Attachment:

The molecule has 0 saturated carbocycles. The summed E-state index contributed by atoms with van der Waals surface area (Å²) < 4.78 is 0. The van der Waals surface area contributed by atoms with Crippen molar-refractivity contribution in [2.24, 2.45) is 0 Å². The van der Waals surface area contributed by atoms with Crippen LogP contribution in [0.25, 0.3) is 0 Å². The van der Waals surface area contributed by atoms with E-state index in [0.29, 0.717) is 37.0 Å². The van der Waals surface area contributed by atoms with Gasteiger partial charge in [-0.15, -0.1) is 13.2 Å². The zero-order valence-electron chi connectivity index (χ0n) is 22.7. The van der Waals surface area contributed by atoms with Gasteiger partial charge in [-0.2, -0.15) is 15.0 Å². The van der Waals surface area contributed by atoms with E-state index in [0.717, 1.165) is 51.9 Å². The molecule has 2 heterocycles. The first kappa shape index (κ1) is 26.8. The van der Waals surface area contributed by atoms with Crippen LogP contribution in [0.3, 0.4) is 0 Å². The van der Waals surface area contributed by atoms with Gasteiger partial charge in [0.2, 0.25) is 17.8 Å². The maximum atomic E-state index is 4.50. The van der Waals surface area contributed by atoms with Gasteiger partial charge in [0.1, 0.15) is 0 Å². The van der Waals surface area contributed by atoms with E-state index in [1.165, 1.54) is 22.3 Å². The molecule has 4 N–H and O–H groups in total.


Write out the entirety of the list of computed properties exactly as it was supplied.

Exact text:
The molecule has 0 saturated carbocycles. The summed E-state index contributed by atoms with van der Waals surface area (Å²) < 4.78 is 0. The van der Waals surface area contributed by atoms with Crippen molar-refractivity contribution in [2.24, 2.45) is 0 Å². The van der Waals surface area contributed by atoms with Crippen LogP contribution in [0.25, 0.3) is 0 Å². The van der Waals surface area contributed by atoms with E-state index in [0.29, 0.717) is 37.0 Å². The van der Waals surface area contributed by atoms with Gasteiger partial charge in [-0.15, -0.1) is 13.2 Å². The zero-order valence-electron chi connectivity index (χ0n) is 22.7. The van der Waals surface area contributed by atoms with Gasteiger partial charge in [-0.2, -0.15) is 15.0 Å². The van der Waals surface area contributed by atoms with E-state index in [0.717, 1.165) is 51.9 Å². The molecule has 2 heterocycles. The first kappa shape index (κ1) is 26.8. The van der Waals surface area contributed by atoms with Crippen LogP contribution in [0.3, 0.4) is 0 Å². The van der Waals surface area contributed by atoms with Gasteiger partial charge in [0.2, 0.25) is 17.8 Å². The maximum atomic E-state index is 4.50. The van der Waals surface area contributed by atoms with Gasteiger partial charge in [0.1, 0.15) is 0 Å². The van der Waals surface area contributed by atoms with E-state index in [1.165, 1.54) is 22.3 Å². The molecule has 4 N–H and O–H groups in total.